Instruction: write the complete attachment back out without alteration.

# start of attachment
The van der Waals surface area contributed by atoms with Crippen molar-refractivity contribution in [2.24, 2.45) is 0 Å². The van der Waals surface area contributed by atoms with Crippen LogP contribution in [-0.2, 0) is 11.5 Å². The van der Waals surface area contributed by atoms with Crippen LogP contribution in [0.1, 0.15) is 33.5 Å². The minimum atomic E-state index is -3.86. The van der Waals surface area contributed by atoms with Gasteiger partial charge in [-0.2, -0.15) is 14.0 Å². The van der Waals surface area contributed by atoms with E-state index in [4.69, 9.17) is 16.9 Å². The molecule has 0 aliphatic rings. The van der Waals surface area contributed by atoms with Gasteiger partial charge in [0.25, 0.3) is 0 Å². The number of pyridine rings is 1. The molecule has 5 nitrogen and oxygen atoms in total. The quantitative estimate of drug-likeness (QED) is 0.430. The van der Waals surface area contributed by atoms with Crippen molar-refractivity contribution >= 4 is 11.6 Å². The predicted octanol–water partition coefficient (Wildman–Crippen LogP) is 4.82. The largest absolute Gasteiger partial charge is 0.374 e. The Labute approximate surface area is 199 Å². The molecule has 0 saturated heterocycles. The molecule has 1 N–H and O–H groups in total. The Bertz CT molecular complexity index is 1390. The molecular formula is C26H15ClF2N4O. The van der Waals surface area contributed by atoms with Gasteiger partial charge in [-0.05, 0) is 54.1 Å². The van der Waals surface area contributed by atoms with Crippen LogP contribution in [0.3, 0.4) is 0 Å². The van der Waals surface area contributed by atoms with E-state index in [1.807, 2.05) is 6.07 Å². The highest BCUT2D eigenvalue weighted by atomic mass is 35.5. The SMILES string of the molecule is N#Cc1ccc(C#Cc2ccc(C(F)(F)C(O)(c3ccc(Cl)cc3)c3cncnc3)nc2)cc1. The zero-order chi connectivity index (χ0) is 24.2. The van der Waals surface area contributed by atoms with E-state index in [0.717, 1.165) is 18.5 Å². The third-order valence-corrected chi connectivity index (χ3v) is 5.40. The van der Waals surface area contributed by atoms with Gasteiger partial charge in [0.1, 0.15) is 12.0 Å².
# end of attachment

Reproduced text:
The van der Waals surface area contributed by atoms with Crippen molar-refractivity contribution in [2.24, 2.45) is 0 Å². The van der Waals surface area contributed by atoms with Crippen LogP contribution in [-0.2, 0) is 11.5 Å². The van der Waals surface area contributed by atoms with Crippen LogP contribution in [0.1, 0.15) is 33.5 Å². The minimum atomic E-state index is -3.86. The van der Waals surface area contributed by atoms with Gasteiger partial charge in [-0.2, -0.15) is 14.0 Å². The van der Waals surface area contributed by atoms with E-state index in [4.69, 9.17) is 16.9 Å². The molecule has 0 aliphatic rings. The van der Waals surface area contributed by atoms with Gasteiger partial charge in [0.25, 0.3) is 0 Å². The number of pyridine rings is 1. The molecule has 5 nitrogen and oxygen atoms in total. The quantitative estimate of drug-likeness (QED) is 0.430. The van der Waals surface area contributed by atoms with Crippen molar-refractivity contribution >= 4 is 11.6 Å². The predicted octanol–water partition coefficient (Wildman–Crippen LogP) is 4.82. The largest absolute Gasteiger partial charge is 0.374 e. The Labute approximate surface area is 199 Å². The molecule has 0 saturated heterocycles. The molecule has 1 N–H and O–H groups in total. The Bertz CT molecular complexity index is 1390. The molecular formula is C26H15ClF2N4O. The van der Waals surface area contributed by atoms with Gasteiger partial charge in [-0.05, 0) is 54.1 Å². The van der Waals surface area contributed by atoms with Crippen LogP contribution in [0.3, 0.4) is 0 Å². The van der Waals surface area contributed by atoms with E-state index in [1.807, 2.05) is 6.07 Å². The highest BCUT2D eigenvalue weighted by atomic mass is 35.5. The SMILES string of the molecule is N#Cc1ccc(C#Cc2ccc(C(F)(F)C(O)(c3ccc(Cl)cc3)c3cncnc3)nc2)cc1. The zero-order chi connectivity index (χ0) is 24.2. The van der Waals surface area contributed by atoms with E-state index in [0.717, 1.165) is 18.5 Å². The third-order valence-corrected chi connectivity index (χ3v) is 5.40. The van der Waals surface area contributed by atoms with Gasteiger partial charge in [0.1, 0.15) is 12.0 Å².